Thank you. I wondered because it is a name used by some for the umbellifer I'd call cow parsley. It is common in the hedgerows of southern England where I was brought up, one of the things I miss living in the north. It is part of the smell of late spring, bringing the promise of summer, from my childhood.

I also wonder if it's one of those names that get applied to things that look similar. I know in the UK there are common names that are used for different things in different arts of the country. I speculate that was even more likely to be the case in the USA, with people using the names they grew up with in Europe for lants that looked similar, but that may not have been the same species, but it is a guess.

Edited at 2016-05-06 04:32 pm (UTC)
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[User Picture]From: e_moon60
2016-05-06 05:15 pm (UTC)
That's probably true. We also have a plant we call "cow parsley" with the same white "umbrella" inflorescence, but much bigger, coarser, not quite so white and not so delicate looking. We have aliens brought over (probably mostly by accident) from Europe (including poison hemlock) and natives like "Hemlock parsley" (not toxic) and Mock Bishop Weed and Angelica (to name just a few of the white-flowered ones.)
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[User Picture]From: coalboy
2016-05-06 03:26 pm (UTC)
Thanks.
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From: (Anonymous)
2016-05-08 01:57 am (UTC)

Beautiful!

Please keep the photos coming. Love to see how the land is changing over the years.

-Kathleen
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[User Picture]From: e_moon60
2016-05-09 12:51 am (UTC)

Re: Beautiful!

Glad you enjoyed it.
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[User Picture]From: shockwave77598
2016-05-08 11:05 pm (UTC)
I'm glad to hear you didn't flood out. Houston took serious damage for the third time in a year. I'm starting to think we should do like the Galveston folk did a century ago and RAISE certain areas up a few feet. If our ancestors could do it with steamshovels, we can do it now.
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[User Picture]From: e_moon60
2016-05-09 01:00 am (UTC)
Houston's problems with water flow and heavy rainfall have been exacerbated by poor planning for at least a half century. It's gotten worse over time because the same poor planning has continued unabated. My great-grandmother lived there in the early 1900s; I lived there in the '60s, visited often in the '70s and watched the proliferation of hardscape force more water onto less land with predictable results. It's only going to get worse, and nobody's going to pay the cost of trying enough uplift to do any good. It has always had, and will continue to have, torrential rainfalls--12, 15, 18, 20 inches in a day at times. Even when it was a small city on a wide coastal plain, a seasonal marsh, it flooded, but not as badly because the water could spread out.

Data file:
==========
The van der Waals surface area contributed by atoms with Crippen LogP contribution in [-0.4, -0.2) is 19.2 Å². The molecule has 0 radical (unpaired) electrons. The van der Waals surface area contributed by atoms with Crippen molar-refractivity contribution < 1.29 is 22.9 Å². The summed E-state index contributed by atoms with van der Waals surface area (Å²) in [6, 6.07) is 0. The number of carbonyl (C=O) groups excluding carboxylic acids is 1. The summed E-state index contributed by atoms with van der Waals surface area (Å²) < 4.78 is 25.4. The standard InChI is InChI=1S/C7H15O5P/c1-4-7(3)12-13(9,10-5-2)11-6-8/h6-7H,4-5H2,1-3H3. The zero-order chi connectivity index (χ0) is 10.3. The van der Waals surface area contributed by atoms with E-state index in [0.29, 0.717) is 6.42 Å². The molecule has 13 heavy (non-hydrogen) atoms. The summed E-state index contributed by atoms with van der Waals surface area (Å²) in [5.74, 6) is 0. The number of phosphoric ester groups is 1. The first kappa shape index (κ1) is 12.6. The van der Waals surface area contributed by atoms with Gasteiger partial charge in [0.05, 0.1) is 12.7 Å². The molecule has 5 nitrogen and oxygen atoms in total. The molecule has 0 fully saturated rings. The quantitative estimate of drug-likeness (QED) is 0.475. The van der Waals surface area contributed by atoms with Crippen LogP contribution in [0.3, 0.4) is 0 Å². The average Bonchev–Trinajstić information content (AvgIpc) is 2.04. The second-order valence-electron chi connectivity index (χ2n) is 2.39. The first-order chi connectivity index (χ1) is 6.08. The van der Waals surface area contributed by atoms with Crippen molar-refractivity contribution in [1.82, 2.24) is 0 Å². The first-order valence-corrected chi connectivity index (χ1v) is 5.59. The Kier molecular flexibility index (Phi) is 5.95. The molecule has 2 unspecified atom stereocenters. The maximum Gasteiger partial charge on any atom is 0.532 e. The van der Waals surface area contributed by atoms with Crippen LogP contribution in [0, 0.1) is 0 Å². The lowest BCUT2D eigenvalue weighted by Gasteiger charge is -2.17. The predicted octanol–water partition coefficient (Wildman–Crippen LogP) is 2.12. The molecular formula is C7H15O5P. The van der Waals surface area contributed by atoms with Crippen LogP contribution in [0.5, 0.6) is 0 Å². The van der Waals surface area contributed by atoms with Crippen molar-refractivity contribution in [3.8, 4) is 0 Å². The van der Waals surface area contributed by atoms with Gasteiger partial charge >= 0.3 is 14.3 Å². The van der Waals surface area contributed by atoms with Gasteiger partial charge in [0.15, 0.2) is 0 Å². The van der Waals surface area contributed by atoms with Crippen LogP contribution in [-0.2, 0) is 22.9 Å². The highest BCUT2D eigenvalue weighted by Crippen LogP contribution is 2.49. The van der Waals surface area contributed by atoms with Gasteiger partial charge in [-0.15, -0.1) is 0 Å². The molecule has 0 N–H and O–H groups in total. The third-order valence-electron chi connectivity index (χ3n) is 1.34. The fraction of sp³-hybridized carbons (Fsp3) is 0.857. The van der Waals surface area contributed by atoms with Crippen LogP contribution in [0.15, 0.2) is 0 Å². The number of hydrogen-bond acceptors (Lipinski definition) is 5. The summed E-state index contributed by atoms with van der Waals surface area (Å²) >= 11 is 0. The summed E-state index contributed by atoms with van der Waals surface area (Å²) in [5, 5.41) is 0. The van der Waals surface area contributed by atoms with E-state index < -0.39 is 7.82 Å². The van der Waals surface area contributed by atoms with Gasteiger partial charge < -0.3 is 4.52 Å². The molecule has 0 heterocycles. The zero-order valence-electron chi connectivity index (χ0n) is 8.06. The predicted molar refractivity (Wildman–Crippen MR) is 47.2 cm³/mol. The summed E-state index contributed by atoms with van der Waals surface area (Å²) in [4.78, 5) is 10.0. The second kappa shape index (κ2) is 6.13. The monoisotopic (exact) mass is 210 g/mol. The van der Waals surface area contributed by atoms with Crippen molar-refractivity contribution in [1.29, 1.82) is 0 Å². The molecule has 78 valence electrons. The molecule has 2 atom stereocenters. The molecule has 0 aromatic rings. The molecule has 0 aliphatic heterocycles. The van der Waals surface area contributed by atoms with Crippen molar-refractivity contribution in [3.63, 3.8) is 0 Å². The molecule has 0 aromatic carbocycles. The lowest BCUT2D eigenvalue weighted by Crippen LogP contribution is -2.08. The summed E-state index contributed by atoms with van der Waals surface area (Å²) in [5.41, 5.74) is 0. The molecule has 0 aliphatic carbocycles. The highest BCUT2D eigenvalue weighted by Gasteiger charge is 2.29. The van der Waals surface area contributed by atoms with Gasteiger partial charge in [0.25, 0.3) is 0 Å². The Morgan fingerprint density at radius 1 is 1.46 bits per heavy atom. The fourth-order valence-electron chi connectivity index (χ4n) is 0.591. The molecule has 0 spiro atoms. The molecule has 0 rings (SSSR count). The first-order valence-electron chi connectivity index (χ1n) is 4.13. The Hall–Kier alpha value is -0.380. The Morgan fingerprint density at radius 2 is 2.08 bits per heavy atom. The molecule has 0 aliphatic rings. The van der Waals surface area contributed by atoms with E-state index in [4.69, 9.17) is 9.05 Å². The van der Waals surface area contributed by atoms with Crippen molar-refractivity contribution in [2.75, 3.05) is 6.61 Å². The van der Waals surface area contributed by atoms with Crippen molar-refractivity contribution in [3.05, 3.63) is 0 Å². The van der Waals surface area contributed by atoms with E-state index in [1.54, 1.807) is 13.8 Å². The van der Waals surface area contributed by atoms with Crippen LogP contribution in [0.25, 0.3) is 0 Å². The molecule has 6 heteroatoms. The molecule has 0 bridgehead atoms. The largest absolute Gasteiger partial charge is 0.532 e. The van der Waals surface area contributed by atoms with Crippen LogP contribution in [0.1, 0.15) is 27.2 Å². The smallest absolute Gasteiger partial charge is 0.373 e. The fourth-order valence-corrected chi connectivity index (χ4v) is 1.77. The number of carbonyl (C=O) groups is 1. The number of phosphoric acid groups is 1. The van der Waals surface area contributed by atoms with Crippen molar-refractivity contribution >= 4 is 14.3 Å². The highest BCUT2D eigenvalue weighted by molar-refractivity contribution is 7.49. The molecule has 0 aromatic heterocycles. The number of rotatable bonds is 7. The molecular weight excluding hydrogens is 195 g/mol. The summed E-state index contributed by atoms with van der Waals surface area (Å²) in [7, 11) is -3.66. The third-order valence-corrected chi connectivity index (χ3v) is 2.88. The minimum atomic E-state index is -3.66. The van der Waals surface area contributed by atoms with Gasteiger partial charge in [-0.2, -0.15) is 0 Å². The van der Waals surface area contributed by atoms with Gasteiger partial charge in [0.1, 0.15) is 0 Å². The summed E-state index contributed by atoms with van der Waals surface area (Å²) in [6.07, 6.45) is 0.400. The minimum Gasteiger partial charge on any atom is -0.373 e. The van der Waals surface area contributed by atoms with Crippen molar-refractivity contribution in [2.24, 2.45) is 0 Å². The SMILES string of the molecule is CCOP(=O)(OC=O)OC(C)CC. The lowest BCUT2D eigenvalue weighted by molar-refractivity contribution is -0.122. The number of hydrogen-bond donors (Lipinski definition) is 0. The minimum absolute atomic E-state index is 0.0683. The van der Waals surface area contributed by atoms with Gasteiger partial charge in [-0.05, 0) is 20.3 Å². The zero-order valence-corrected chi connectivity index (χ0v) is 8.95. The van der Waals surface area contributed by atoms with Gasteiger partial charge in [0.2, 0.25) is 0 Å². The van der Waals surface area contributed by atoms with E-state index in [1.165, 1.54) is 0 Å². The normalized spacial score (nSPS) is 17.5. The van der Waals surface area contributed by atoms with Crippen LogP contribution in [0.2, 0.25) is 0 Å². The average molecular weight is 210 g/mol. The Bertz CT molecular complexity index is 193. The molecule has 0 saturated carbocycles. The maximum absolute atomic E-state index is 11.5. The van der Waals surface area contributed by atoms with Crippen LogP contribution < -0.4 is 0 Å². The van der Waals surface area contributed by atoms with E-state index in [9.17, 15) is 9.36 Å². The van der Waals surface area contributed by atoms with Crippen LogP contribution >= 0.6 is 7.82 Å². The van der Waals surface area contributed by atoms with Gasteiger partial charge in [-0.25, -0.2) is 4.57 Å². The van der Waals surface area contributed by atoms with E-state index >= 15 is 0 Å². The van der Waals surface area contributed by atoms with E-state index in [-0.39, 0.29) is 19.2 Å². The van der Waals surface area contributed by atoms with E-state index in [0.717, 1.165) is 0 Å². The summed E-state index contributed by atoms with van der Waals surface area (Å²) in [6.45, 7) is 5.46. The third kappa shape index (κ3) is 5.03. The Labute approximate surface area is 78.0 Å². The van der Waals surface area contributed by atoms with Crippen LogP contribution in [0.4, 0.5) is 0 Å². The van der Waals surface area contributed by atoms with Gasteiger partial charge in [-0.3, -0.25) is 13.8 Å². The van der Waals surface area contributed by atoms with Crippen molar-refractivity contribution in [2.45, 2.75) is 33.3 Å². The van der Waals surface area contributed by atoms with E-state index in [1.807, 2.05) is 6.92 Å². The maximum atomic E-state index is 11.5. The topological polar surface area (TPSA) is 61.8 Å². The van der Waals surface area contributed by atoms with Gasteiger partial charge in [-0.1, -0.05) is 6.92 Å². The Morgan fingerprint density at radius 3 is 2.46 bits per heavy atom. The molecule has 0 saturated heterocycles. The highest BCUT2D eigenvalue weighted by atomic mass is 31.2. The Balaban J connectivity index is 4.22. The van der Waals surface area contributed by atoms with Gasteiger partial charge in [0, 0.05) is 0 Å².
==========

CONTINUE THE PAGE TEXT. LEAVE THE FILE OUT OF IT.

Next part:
Our ancestors had more resources to work with--not technological but natural resources--and a smaller problem.
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[User Picture]From: filkferengi
2016-05-14 02:59 am (UTC)
I envy you your firewheels. Our nature preserve has daisies & yellow gaillardia, but no firewheels the last couple of years, when there's been so much rain. They're wonderfully drought-resistant, but apparently don't handle rain that well.

I'm glad y'all are able to enjoy the fruits of your years of hard work; thanks for sharing them!
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[User Picture]From: Sven-Hendrik Magotsch
2016-06-15 01:43 pm (UTC)

Question from a german fan

Hello Mrs. Moon,

i am a huge fan of your work and tried contacting you via E-Mail, but didn't work somehow.
So I hope that this will reach you.
I have the small dream of getting a book signed and personalized by you (The speed of the dark is one of my all-time favorites).
I would of course pay for shipping/trouble/etc.
Would that somehow be possible?
Many thanks,

Sven-Hendrik (magotsch@web.de)